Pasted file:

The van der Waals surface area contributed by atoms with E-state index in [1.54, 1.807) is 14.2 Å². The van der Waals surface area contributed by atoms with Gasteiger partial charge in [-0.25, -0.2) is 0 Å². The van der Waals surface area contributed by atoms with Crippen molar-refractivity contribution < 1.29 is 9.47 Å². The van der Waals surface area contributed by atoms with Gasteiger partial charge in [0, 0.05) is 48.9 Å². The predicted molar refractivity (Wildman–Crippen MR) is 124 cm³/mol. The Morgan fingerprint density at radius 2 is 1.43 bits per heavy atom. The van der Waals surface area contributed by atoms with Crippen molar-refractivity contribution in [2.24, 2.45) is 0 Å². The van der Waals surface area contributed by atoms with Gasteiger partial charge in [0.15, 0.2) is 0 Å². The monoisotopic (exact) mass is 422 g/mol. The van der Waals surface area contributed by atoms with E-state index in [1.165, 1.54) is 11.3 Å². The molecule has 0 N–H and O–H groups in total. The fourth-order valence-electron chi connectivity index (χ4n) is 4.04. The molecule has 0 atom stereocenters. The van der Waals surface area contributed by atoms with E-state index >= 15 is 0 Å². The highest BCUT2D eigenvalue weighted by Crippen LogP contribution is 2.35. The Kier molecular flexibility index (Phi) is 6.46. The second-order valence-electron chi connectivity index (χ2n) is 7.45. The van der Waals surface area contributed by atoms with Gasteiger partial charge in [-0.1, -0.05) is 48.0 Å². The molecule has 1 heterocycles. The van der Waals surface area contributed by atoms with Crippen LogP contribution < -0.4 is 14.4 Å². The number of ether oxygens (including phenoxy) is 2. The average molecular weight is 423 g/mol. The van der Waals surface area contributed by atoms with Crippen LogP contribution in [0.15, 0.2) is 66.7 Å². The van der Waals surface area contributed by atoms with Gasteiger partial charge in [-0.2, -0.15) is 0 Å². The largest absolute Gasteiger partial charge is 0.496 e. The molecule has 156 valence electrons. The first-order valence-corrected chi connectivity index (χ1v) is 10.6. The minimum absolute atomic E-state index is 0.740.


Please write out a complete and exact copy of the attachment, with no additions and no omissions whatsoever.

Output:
The van der Waals surface area contributed by atoms with E-state index in [1.54, 1.807) is 14.2 Å². The van der Waals surface area contributed by atoms with Gasteiger partial charge in [-0.25, -0.2) is 0 Å². The van der Waals surface area contributed by atoms with Crippen molar-refractivity contribution < 1.29 is 9.47 Å². The van der Waals surface area contributed by atoms with Gasteiger partial charge in [0, 0.05) is 48.9 Å². The predicted molar refractivity (Wildman–Crippen MR) is 124 cm³/mol. The Morgan fingerprint density at radius 2 is 1.43 bits per heavy atom. The van der Waals surface area contributed by atoms with Crippen molar-refractivity contribution in [2.24, 2.45) is 0 Å². The van der Waals surface area contributed by atoms with Gasteiger partial charge in [0.15, 0.2) is 0 Å². The monoisotopic (exact) mass is 422 g/mol. The van der Waals surface area contributed by atoms with E-state index in [1.165, 1.54) is 11.3 Å². The molecule has 0 N–H and O–H groups in total. The fourth-order valence-electron chi connectivity index (χ4n) is 4.04. The molecule has 0 atom stereocenters. The van der Waals surface area contributed by atoms with E-state index >= 15 is 0 Å². The highest BCUT2D eigenvalue weighted by Crippen LogP contribution is 2.35. The Kier molecular flexibility index (Phi) is 6.46. The second-order valence-electron chi connectivity index (χ2n) is 7.45. The van der Waals surface area contributed by atoms with Gasteiger partial charge in [-0.1, -0.05) is 48.0 Å². The molecule has 1 heterocycles. The van der Waals surface area contributed by atoms with Crippen LogP contribution < -0.4 is 14.4 Å². The number of ether oxygens (including phenoxy) is 2. The average molecular weight is 423 g/mol. The van der Waals surface area contributed by atoms with Crippen LogP contribution in [0.15, 0.2) is 66.7 Å². The van der Waals surface area contributed by atoms with Gasteiger partial charge in [-0.2, -0.15) is 0 Å². The largest absolute Gasteiger partial charge is 0.496 e. The molecule has 156 valence electrons. The first-order valence-corrected chi connectivity index (χ1v) is 10.6. The minimum absolute atomic E-state index is 0.740.